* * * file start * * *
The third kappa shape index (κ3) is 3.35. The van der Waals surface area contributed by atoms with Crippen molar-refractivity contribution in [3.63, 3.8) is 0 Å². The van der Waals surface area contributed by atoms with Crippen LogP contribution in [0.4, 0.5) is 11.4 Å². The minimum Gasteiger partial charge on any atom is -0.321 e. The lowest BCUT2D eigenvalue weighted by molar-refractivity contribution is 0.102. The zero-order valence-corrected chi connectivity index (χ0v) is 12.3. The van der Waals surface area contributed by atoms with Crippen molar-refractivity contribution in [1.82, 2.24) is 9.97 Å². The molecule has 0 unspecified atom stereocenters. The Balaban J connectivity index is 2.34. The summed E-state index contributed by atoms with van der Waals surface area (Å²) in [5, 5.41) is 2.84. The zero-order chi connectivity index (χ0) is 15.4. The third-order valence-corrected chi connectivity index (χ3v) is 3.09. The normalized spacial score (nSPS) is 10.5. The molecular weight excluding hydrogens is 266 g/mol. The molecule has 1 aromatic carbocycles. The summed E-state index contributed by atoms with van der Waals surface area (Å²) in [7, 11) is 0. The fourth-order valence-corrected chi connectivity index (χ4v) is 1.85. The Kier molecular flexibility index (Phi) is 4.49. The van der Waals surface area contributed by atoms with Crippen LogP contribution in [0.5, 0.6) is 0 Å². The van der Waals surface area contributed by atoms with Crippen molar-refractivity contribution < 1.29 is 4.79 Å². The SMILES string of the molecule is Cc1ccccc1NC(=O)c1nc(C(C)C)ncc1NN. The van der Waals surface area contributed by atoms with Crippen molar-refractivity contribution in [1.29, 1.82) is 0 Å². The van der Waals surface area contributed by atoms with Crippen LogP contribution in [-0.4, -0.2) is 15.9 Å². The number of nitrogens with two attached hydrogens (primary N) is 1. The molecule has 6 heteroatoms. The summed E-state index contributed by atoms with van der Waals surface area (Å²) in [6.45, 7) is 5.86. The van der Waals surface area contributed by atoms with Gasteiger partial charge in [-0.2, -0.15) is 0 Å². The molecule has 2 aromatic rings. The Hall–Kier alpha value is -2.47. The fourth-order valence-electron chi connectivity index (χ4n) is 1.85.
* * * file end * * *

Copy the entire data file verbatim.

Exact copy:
The third kappa shape index (κ3) is 3.35. The van der Waals surface area contributed by atoms with Crippen molar-refractivity contribution in [3.63, 3.8) is 0 Å². The van der Waals surface area contributed by atoms with Crippen LogP contribution in [0.4, 0.5) is 11.4 Å². The minimum Gasteiger partial charge on any atom is -0.321 e. The lowest BCUT2D eigenvalue weighted by molar-refractivity contribution is 0.102. The zero-order valence-corrected chi connectivity index (χ0v) is 12.3. The van der Waals surface area contributed by atoms with Crippen molar-refractivity contribution in [1.82, 2.24) is 9.97 Å². The molecule has 0 unspecified atom stereocenters. The Balaban J connectivity index is 2.34. The summed E-state index contributed by atoms with van der Waals surface area (Å²) in [5, 5.41) is 2.84. The zero-order chi connectivity index (χ0) is 15.4. The third-order valence-corrected chi connectivity index (χ3v) is 3.09. The normalized spacial score (nSPS) is 10.5. The molecular weight excluding hydrogens is 266 g/mol. The molecule has 1 aromatic carbocycles. The summed E-state index contributed by atoms with van der Waals surface area (Å²) in [7, 11) is 0. The fourth-order valence-corrected chi connectivity index (χ4v) is 1.85. The Kier molecular flexibility index (Phi) is 4.49. The van der Waals surface area contributed by atoms with Crippen LogP contribution in [0.5, 0.6) is 0 Å². The van der Waals surface area contributed by atoms with Crippen molar-refractivity contribution < 1.29 is 4.79 Å². The SMILES string of the molecule is Cc1ccccc1NC(=O)c1nc(C(C)C)ncc1NN. The van der Waals surface area contributed by atoms with Crippen molar-refractivity contribution in [1.29, 1.82) is 0 Å². The van der Waals surface area contributed by atoms with Crippen LogP contribution in [-0.4, -0.2) is 15.9 Å². The number of nitrogens with two attached hydrogens (primary N) is 1. The molecule has 6 heteroatoms. The summed E-state index contributed by atoms with van der Waals surface area (Å²) in [6.45, 7) is 5.86. The van der Waals surface area contributed by atoms with Gasteiger partial charge in [-0.2, -0.15) is 0 Å². The molecule has 2 aromatic rings. The Hall–Kier alpha value is -2.47. The fourth-order valence-electron chi connectivity index (χ4n) is 1.85.